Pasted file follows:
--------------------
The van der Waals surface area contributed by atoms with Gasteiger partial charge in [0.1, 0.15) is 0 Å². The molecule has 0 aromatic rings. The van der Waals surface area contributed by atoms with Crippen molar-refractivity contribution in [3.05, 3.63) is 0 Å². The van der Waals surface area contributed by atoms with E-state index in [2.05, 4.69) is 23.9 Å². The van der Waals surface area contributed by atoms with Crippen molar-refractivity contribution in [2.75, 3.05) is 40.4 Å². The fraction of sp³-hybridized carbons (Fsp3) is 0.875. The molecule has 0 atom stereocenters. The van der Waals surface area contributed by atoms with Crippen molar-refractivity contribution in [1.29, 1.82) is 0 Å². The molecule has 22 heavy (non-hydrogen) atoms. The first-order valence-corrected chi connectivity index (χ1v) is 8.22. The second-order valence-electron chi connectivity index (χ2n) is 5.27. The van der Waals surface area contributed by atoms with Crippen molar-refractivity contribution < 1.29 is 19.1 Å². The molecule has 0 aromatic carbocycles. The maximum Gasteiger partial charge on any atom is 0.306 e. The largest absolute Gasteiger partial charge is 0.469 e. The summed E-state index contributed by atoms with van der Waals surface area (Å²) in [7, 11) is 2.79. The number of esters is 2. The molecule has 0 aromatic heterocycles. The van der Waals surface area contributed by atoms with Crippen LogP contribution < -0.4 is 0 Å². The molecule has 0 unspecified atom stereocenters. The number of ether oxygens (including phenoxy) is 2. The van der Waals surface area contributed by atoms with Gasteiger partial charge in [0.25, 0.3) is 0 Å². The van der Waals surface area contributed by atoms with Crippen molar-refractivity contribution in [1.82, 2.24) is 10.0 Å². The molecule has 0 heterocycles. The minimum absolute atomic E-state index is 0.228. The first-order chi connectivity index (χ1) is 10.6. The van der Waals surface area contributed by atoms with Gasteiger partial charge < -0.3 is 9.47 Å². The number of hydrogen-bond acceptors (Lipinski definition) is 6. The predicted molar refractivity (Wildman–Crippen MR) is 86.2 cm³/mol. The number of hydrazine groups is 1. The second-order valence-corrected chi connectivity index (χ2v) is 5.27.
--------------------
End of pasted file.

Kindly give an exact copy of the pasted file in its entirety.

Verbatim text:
The van der Waals surface area contributed by atoms with Gasteiger partial charge in [0.1, 0.15) is 0 Å². The molecule has 0 aromatic rings. The van der Waals surface area contributed by atoms with Crippen molar-refractivity contribution in [3.05, 3.63) is 0 Å². The van der Waals surface area contributed by atoms with E-state index in [2.05, 4.69) is 23.9 Å². The van der Waals surface area contributed by atoms with Crippen molar-refractivity contribution in [2.75, 3.05) is 40.4 Å². The fraction of sp³-hybridized carbons (Fsp3) is 0.875. The molecule has 0 atom stereocenters. The van der Waals surface area contributed by atoms with Crippen molar-refractivity contribution in [1.29, 1.82) is 0 Å². The molecule has 22 heavy (non-hydrogen) atoms. The first-order valence-corrected chi connectivity index (χ1v) is 8.22. The second-order valence-electron chi connectivity index (χ2n) is 5.27. The van der Waals surface area contributed by atoms with Crippen molar-refractivity contribution < 1.29 is 19.1 Å². The molecule has 0 aromatic carbocycles. The maximum Gasteiger partial charge on any atom is 0.306 e. The largest absolute Gasteiger partial charge is 0.469 e. The summed E-state index contributed by atoms with van der Waals surface area (Å²) in [7, 11) is 2.79. The number of esters is 2. The molecule has 0 aromatic heterocycles. The van der Waals surface area contributed by atoms with Crippen LogP contribution < -0.4 is 0 Å². The molecule has 0 unspecified atom stereocenters. The number of ether oxygens (including phenoxy) is 2. The van der Waals surface area contributed by atoms with Gasteiger partial charge in [0.25, 0.3) is 0 Å². The van der Waals surface area contributed by atoms with Crippen molar-refractivity contribution in [1.82, 2.24) is 10.0 Å². The molecule has 0 heterocycles. The minimum absolute atomic E-state index is 0.228. The first-order chi connectivity index (χ1) is 10.6. The van der Waals surface area contributed by atoms with Gasteiger partial charge < -0.3 is 9.47 Å². The number of hydrogen-bond acceptors (Lipinski definition) is 6. The predicted molar refractivity (Wildman–Crippen MR) is 86.2 cm³/mol. The number of hydrazine groups is 1. The second-order valence-corrected chi connectivity index (χ2v) is 5.27.